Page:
• Description

An extended description of what the module performs, what problem is it solving, what machine learning tools it is using, which data types it needs for prediction, etc.

  • Tags

These are the tags that are going to make the module more searchable. Tags usually refer to overall features or tools used in the module. 

  • License
    Under what license a module can be used, modified, and shared.
  • Creation date
  • Cite this module” – URL for citation (for modules based on a published paper)

URL pointing to the DOI of the paper

  • “Get this module” – URL for the module’s source code

This points to the source code that is used to run the application. If you plan to use the application (especially if you want to retrain it) it always good to have a look to the README in this repository as it is going to explain in detail what you need to successfully retrain the application.

  • URL for the module’s Docker image in Dockerhub

This is the Docker image of the module. It can be hosted in the deephdc organization or somewhere else.

  • URL for training weights of the module

This is usually a compressed file with all the info from the training (including the final weights). Together with the module’s code, it should be enough to reproduce any of the model’s functionality.

  • URL pointing to the dataset used for training

This points to the dataset used for training (for example ImageNet for some image classification modules)

Not all the modules need to define all the metadata fields. In the module’s page you will also see a small side panel with quick one-liner instructions on how to run the module with Docker and start making predictions: a simple example would be to run the Docker container locally and go to in your local browser to interact with the API.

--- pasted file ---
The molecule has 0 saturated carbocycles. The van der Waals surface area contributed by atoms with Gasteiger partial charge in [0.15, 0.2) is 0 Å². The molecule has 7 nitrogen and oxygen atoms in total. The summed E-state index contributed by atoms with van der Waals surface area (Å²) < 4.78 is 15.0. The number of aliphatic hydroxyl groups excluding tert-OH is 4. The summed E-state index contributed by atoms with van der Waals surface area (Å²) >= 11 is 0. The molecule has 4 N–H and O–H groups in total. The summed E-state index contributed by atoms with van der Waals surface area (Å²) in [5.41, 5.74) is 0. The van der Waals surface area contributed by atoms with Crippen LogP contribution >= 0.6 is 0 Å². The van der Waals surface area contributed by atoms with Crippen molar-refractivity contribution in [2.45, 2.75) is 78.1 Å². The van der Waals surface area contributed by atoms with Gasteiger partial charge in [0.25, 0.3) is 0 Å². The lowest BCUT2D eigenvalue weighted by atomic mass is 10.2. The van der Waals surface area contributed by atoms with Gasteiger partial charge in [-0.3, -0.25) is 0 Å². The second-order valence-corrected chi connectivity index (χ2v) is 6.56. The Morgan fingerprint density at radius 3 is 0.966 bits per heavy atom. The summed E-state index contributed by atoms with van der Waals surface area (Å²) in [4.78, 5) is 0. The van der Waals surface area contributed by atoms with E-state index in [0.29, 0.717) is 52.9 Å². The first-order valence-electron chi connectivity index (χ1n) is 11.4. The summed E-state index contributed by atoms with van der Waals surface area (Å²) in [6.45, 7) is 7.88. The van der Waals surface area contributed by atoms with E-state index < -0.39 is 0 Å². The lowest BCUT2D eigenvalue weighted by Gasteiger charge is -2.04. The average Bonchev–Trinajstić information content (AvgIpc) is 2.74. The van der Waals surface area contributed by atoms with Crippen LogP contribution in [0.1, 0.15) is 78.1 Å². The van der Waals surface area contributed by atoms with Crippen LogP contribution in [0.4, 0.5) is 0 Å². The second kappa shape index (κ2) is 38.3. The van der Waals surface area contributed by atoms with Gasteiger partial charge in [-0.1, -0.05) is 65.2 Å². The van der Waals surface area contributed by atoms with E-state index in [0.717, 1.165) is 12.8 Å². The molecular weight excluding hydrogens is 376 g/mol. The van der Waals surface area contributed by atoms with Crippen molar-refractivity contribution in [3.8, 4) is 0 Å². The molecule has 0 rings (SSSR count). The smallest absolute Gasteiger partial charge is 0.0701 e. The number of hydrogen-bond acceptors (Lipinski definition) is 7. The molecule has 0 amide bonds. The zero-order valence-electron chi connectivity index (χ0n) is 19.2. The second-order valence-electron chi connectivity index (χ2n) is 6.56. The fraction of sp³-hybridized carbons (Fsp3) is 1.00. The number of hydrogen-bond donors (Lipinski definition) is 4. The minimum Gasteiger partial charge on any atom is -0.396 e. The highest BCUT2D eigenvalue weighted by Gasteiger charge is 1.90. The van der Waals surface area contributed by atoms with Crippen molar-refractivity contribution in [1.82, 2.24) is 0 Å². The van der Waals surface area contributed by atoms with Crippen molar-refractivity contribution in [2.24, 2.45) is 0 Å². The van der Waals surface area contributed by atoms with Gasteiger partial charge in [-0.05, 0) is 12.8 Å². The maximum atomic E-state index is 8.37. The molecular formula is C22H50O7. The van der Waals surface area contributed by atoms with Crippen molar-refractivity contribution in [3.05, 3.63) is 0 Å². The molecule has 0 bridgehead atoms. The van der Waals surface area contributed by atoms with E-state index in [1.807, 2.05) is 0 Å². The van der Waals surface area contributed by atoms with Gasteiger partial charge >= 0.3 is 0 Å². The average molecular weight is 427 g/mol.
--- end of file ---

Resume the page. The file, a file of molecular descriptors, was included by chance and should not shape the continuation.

As you can see, we provide all the tools to make the code exportable to any platform as the code is completely open source and not linked to the DEEP infrastructure in any way. Any user can access the code of any application to modify it freely.

As explained in the documentation modules in the Marketplace modules are intended for two purposes:

  • So that a user uses a module “as it is” for prediction.
  • So that the user finetunes the module to a specific task. For example users reuse the image classification module to train a classifier for x-ray scans.

Sometimes users will find that their task requires code that is not present in any of the available modules’ functionalities. So users can develop their own custom code from scratch using the DEEP template if they want to, or starting from another module’s code as all modules have Open Source  Licenses. Once users have their new module developed to perform the desired task they can request to upload it to the Marketplace to share it with the community. For detailed up-to-date instructions on all these steps please visit the DEEP documentation.

So, with all of this, we have covered the basics of the Marketplace:

  • How to browse for modules
  • How to browse the metadata inside the module
  • How modules are structured: module’s code, container’s code, weights, etc.
  • How a user can deploy the modules either for predict or to retrain
  • How user’s can develop their own modules to perform a task that is not available in the Marketplace. These new modules can then be shared with the whole community.